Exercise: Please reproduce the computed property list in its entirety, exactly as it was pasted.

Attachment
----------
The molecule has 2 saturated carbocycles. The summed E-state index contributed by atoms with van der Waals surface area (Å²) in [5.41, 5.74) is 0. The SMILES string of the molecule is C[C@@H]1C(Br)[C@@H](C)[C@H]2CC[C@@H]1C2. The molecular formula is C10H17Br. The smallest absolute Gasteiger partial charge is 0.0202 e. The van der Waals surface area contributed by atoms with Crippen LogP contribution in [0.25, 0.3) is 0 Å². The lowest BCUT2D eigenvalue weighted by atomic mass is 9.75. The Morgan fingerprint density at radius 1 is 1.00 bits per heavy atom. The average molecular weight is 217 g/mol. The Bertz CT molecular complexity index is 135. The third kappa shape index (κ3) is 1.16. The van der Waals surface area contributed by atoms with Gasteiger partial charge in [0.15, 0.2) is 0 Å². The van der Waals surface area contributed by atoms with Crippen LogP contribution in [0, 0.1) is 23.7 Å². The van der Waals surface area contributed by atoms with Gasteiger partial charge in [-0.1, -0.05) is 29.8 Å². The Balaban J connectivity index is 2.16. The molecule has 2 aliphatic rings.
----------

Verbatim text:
The molecule has 2 saturated carbocycles. The summed E-state index contributed by atoms with van der Waals surface area (Å²) in [5.41, 5.74) is 0. The SMILES string of the molecule is C[C@@H]1C(Br)[C@@H](C)[C@H]2CC[C@@H]1C2. The molecular formula is C10H17Br. The smallest absolute Gasteiger partial charge is 0.0202 e. The van der Waals surface area contributed by atoms with Crippen LogP contribution in [0.25, 0.3) is 0 Å². The lowest BCUT2D eigenvalue weighted by atomic mass is 9.75. The Morgan fingerprint density at radius 1 is 1.00 bits per heavy atom. The average molecular weight is 217 g/mol. The Bertz CT molecular complexity index is 135. The third kappa shape index (κ3) is 1.16. The van der Waals surface area contributed by atoms with Gasteiger partial charge in [0.15, 0.2) is 0 Å². The van der Waals surface area contributed by atoms with Crippen LogP contribution in [0, 0.1) is 23.7 Å². The van der Waals surface area contributed by atoms with Gasteiger partial charge in [-0.1, -0.05) is 29.8 Å². The Balaban J connectivity index is 2.16. The molecule has 2 aliphatic rings.